From: Frank Mori Hess (frank.hess_at_[hidden])
Date: 2008-05-23 09:55:10
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On Friday 23 May 2008 05:45 am, Johan Torp wrote:
> Interesting! Do you use these within poet anywhere or is it for poet users
It's only for users at the moment, I haven't rewritten the schedulers to use
> I think it would be good to add some functionality though. For simplicity,
> let's only talk about the select case. This is what I propose:
How about an additional future_select overload which accepts two
boost::shared_container_iterators as arguments, and returns a
future<shared_container_iterator>? The returned iterator would point at the
future which is ready or has an exception. Then the caller could use the
returned iterator to erase the element from the container before calling
future_select again. The shared_container_iterator would insure the input
container of futures doesn't die before the return future becomes ready.
> 1. Clients will probably be interested in which of the child futures fired.
> The interface should support this.
> 2. Upon notification from a child, I'd want to be able to check a condition
> and then either
> a - become ready
> b - prune the "consumed" child future and go back to sleep
> 2.1 This condition checking should probably be done by the first thread
> which is waiting for the future - it belongs to the future-listening
> threads, not the promise-fulfilling one. If nobody is waiting for the
> future we should save this evalution and let it be performed lazily as soon
> as someone queries the future or waits for it.
> 2.2 This evaluation is not just a predicate which can make the future
> ready. It can also be actual calculations. These would be performed from
> within future::wait(), get() and is_ready().
> 2.3 We probably need to supply a default value if all children have been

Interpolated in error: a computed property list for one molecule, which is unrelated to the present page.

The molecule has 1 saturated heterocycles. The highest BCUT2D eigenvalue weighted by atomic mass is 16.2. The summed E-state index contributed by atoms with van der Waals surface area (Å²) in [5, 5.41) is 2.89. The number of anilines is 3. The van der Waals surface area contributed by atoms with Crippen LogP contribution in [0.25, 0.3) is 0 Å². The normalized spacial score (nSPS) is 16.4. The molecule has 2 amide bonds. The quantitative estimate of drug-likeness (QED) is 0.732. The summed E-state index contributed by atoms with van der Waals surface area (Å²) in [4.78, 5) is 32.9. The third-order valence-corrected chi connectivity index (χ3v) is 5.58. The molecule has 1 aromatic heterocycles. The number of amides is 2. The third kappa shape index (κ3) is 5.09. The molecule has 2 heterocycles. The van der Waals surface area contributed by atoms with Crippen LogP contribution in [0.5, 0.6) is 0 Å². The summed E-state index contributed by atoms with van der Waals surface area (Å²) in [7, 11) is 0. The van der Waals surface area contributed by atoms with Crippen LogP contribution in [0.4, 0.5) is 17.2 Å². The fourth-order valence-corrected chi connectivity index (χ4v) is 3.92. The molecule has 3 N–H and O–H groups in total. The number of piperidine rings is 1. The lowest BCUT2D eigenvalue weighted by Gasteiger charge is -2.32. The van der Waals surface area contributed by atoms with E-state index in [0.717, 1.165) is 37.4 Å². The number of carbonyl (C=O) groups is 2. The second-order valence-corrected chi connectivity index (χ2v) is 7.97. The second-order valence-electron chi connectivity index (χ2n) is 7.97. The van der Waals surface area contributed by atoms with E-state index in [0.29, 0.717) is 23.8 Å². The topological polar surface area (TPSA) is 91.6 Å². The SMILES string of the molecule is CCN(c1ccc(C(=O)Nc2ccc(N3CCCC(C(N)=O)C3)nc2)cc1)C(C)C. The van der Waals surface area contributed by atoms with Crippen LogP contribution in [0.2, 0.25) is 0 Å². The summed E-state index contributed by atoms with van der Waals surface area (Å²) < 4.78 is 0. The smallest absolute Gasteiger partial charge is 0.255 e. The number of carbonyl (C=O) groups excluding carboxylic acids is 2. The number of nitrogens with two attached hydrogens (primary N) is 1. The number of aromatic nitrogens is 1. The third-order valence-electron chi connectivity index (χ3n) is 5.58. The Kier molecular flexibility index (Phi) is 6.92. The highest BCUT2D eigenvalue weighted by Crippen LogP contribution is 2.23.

Having a future execute a callback at the end of a wait completing seems only
marginally useful to me. I'm not sure it's worth the complication.
> 3. We probably want to support composite futures from different types. If
> we want to support 1 or 2 we want to get access to the typed value of the
> ready future. In practice, this probably means the evaluation function
> should be added at the same time as the child future to ensure type safety.
> See the interface example below.
> A simplified example of what an interface which supports 1, 2 and 3 might
> look like is:
> template<class ReturnType, class Arg1Type, class Arg2Type>
> future<ReturnType> future_select(future<Arg1Type> f1,
> function<optional<ReturnType>(Arg1Type)> e1,
> future<Arg2Type> f2,
> function<optional<ReturnType>(Arg2Type)> e2,
> ReturnType default_value);
> I'm not entirely satisfied with this though.
Oh, now its clear to me why you were using the name future_switch.
> In the end, I want users to be able to easily "lift" ordinary functions to
> int foo_func(int, double, bool) => future<int> foo_func(future<int>,
> future<double>, future<bool>)
That's exactly what poet::active_function does, or did you have something
different in mind?
> I have also been thinking about we could move part of this composed waiting
> in to a conditon_variable_node class to separate concerns.
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